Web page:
Four-gene signature predicts oral carcinoma recurrence
MedWire News: A signature consisting of four upregulated genes can predict the recurrence of oral squamous cell carcinoma (OSCC), even in patients with clear resection margins, say researchers.
Failure to completely remove the primary tumor is the leading cause of death among patients with OSCC. The histologic presence of cancerous cells within the tumor margins is associated with a 66% increased risk for recurrence. However, even when margins are thought to be clear of cancer cells, recurrence occurs in 10-30% of patients.
Genetic analysis of OSCC surgical resection margins has revealed alterations in a large number of genes, some of which have been associated with increased tumor recurrence. However, to date, no attempt has been made to use these alterations clinically to predict which patients are at higher risk for disease recurrence.
In the current study, Igor Jurisica (Ontario Cancer Institute, Toronto, Canada), Suzanne Kamel-Reid (University of Ontario, Toronto, Canada) and colleagues performed microarray analysis on tissue samples from OSCC patients to determine a gene signature that could be used to predict tumor recurrence in these patients. All patients included in this study had a final pathology report of histologically normal margins.
To begin with, Jurisica, Kamel-Reid and colleagues used a 96-sample set from 24 OSCC patients, in addition to a meta-analysis of published studies, to identify likely candidates for the gene signature. A total of 138 genes were identified that were overexpressed in the surgical margins taken from these patients.
Of these 138 genes, four genes that contributed most to the risk score following Cox regression were selected: these were matrix metalloproteinase 1 (MMP1), Collagen alpha-1(IV) chain (COL4A1), Prolyl 4-hydroxylase subunit alpha-2 (P4HA2), and Thrombospondin-2 (THBS2).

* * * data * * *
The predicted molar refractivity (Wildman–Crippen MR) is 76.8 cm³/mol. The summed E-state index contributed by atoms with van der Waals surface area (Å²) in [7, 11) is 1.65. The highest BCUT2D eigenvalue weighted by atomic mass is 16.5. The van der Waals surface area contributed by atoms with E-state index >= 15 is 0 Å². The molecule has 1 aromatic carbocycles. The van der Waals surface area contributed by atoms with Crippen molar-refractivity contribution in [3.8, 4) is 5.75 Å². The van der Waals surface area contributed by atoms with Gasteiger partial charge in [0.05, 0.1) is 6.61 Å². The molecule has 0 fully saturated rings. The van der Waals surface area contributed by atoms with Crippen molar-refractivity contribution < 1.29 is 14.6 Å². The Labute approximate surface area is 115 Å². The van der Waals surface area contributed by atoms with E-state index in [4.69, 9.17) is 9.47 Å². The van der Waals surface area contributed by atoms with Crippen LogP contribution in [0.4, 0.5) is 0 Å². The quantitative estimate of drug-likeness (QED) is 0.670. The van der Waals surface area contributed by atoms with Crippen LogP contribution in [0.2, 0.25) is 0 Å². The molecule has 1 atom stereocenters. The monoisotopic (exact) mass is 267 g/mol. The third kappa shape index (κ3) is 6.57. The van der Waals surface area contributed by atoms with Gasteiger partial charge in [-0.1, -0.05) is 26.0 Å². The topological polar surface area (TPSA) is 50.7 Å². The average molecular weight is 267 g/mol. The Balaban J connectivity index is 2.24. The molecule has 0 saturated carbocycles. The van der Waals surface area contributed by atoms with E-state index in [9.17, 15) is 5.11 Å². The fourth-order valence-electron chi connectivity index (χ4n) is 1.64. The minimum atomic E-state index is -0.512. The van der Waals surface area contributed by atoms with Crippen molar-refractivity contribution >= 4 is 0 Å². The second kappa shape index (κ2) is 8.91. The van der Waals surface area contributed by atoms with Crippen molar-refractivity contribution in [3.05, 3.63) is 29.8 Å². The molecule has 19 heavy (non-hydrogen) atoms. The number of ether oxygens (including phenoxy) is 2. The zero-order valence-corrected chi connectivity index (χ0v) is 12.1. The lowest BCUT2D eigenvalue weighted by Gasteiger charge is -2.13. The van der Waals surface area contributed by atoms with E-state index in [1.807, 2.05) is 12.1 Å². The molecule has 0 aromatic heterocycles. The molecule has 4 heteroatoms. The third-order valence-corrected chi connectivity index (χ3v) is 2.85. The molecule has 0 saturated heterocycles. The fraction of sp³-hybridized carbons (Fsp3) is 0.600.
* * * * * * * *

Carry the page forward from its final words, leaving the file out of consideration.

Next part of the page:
In the next part of the study, published in BMC Cancer, the authors examined the value of a gene signature, consisting of the four identified genes, in predicting OSCC recurrence using 136 samples taken from 30 patients.
The analysis confirmed that all four genes are upregulated in the margins and tissue samples from OSCC patients with disease recurrence compared with samples from patients who did not experience recurrence. Overexpression of this four-gene signature in histologically normal margins was significantly associated with recurrence (hazard ratio=6.8).
Commenting on their findings the authors say: "This signature is based on genes found to be consistently overexpressed in OSCC as compared to normal oral mucosa; these genes are also overexpressed in a subset of histologically normal surgical resection margins, and their overexpression in such margins provides an indication of the presence of genetic changes before histological alterations can be detected."
Concluding, the authors say "Our data suggest that histologically normal surgical resection margins that over-express MMP1, COL4A1, THBS2 and P4HA2 are indicative of an increased risk of recurrence in OSCC."
By Iain Bartlett